AL ASAD, Iraq -- While U.S. service members continue the fight against insurgents in Iraq, the equipment to help succeed in the mission cannot always be found in the immediate supply system, but there are ways to get the items to the squadrons.
Squadrons deployed to Iraq with Marine Aircraft Group 16 (Reinforced), 3rd Marine Aircraft Wing, can use either a Blanket Purchase Agreement or a Field Ordering Officer budget to get the items they need.
"We support the squadrons' needs as far as supplies that they can't get through the regular supply system," said Staff Sgt. Allen W. Mullis, fiscal officer. "We can't get them everything they need, but we can get items like lights, shower units and administrative supplies."
The BPA allows a squadron to order supplies in bulk ranging from printers to cement and gravel, while the FOO budget is strictly used for emergency needs, according to Cpl. Efren A. Olivasmendoza, noncommissioned officer-in-charge, fiscal.
"The FOO is for items that a squadron needs right now," said Olivasmendoza, an El Paso, Texas, native. "If a squadron needs power converters to keep their equipment running, they come to us, because these are items that they can't wait 30 days to get."
The FOO budget is an allowance for units on deployment to make small emergency purchases that do not exceed $2,500 per purchase. The FOO covers emergency needs such as equipment repairs, refuse collection and non-potable water. Utilizing the FOO budget, the fiscal office can get most of the items squadrons need locally if approved by I Marine Expeditionary Force as an emergency need by the squadron.
"When a squadron needs immediate supplies, they submit their requests through supply," said Mullis, a Tampa, Fla., native. "From there it is forwarded to us and we contact the local vendors to get it."
The fiscal office takes the request and sends it through local vendors to get a cost estimate of the items. Depending on the urgency of the request, another factor in the evaluation process is how quickly the items can be purchased.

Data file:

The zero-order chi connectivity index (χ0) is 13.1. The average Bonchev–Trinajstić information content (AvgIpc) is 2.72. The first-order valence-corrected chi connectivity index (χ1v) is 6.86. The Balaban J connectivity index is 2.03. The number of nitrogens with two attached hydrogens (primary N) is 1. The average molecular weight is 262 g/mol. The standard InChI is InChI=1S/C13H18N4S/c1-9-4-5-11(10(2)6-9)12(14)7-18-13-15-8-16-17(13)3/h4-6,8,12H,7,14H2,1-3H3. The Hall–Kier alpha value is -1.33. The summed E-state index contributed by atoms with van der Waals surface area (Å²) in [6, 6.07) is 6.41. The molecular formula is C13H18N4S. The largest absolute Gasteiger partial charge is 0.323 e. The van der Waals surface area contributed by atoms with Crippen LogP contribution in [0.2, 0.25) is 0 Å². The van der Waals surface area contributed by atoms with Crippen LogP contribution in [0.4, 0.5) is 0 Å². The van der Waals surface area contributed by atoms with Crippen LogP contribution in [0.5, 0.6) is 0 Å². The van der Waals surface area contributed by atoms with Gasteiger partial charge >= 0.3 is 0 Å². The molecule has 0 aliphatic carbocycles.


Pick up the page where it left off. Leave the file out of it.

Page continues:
"We balance a budget allotted from 3rd MAW for the vendors that we deal with," Olivasmedoza said. "We take that money and spread it among the vendors, depending on what items we need and what vendor can get the best price in an adequate amount of time."
Although the fiscal office has maintained squadrons in a similar fashion back in the United States, their job has become more vital and the amount of units they must support has increased.
According to Mullis, the main difference between fiscal's job here, vice in the States, is that the vendors they work with are local Iraqis and they do not handle funding of temporary additional duty orders.
"In a way, the money we pay to the vendors goes back into the local Iraqi community," said Mullis. "They get the supplies we need from Baghdad, Kuwait and other areas to supply us with what we need. The money we spend is going into the local economy, so it benefits our units and the Iraqi economy at the same time.
"Dealing with the local vendors and understanding the way they do business has helped a lot," continued Mullis. "The vendors give us 100 percent of their efforts. They go above and beyond to help fill the needs of our units. They are very professional and their support for our service members is outstanding."
While supporting the squadrons here, the fiscal Marines have worked with Iraqis, Turks and Americans on a normal basis, to provide for service members fighting the War on Terrorism.